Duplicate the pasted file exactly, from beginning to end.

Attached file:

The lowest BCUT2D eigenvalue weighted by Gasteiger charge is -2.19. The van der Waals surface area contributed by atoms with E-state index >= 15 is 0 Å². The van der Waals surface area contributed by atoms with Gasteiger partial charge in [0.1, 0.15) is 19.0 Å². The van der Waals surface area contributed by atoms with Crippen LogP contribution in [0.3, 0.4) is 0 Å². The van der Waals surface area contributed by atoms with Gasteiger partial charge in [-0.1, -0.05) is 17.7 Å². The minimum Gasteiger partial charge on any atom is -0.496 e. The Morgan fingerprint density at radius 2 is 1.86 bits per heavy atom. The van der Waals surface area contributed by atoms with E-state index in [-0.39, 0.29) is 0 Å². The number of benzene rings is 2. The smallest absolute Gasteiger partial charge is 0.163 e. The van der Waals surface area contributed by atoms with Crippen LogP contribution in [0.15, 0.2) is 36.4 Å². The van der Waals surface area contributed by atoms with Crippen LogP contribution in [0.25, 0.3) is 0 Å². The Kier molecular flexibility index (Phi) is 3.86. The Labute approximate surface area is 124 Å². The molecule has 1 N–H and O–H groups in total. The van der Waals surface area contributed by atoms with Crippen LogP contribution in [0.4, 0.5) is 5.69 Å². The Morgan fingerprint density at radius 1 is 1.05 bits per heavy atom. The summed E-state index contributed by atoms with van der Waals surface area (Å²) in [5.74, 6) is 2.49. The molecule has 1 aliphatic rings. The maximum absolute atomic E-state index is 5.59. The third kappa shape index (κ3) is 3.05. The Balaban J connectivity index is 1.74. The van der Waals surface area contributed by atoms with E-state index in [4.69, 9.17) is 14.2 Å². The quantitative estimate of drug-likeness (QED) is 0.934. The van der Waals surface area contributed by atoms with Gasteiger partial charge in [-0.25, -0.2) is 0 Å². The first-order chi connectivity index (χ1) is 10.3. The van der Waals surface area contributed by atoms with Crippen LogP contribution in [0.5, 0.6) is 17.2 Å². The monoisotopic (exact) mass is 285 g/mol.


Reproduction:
The lowest BCUT2D eigenvalue weighted by Gasteiger charge is -2.19. The van der Waals surface area contributed by atoms with E-state index >= 15 is 0 Å². The van der Waals surface area contributed by atoms with Gasteiger partial charge in [0.1, 0.15) is 19.0 Å². The van der Waals surface area contributed by atoms with Crippen LogP contribution in [0.3, 0.4) is 0 Å². The van der Waals surface area contributed by atoms with Gasteiger partial charge in [-0.1, -0.05) is 17.7 Å². The minimum Gasteiger partial charge on any atom is -0.496 e. The Morgan fingerprint density at radius 2 is 1.86 bits per heavy atom. The van der Waals surface area contributed by atoms with E-state index in [-0.39, 0.29) is 0 Å². The number of benzene rings is 2. The smallest absolute Gasteiger partial charge is 0.163 e. The van der Waals surface area contributed by atoms with Crippen LogP contribution in [0.15, 0.2) is 36.4 Å². The van der Waals surface area contributed by atoms with Crippen LogP contribution in [0.25, 0.3) is 0 Å². The Kier molecular flexibility index (Phi) is 3.86. The Labute approximate surface area is 124 Å². The molecule has 1 N–H and O–H groups in total. The van der Waals surface area contributed by atoms with Crippen LogP contribution in [0.4, 0.5) is 5.69 Å². The Morgan fingerprint density at radius 1 is 1.05 bits per heavy atom. The summed E-state index contributed by atoms with van der Waals surface area (Å²) in [5.74, 6) is 2.49. The molecule has 1 aliphatic rings. The maximum absolute atomic E-state index is 5.59. The third kappa shape index (κ3) is 3.05. The Balaban J connectivity index is 1.74. The van der Waals surface area contributed by atoms with E-state index in [4.69, 9.17) is 14.2 Å². The quantitative estimate of drug-likeness (QED) is 0.934. The van der Waals surface area contributed by atoms with Gasteiger partial charge in [-0.25, -0.2) is 0 Å². The first-order chi connectivity index (χ1) is 10.3. The van der Waals surface area contributed by atoms with Crippen LogP contribution in [0.5, 0.6) is 17.2 Å². The monoisotopic (exact) mass is 285 g/mol.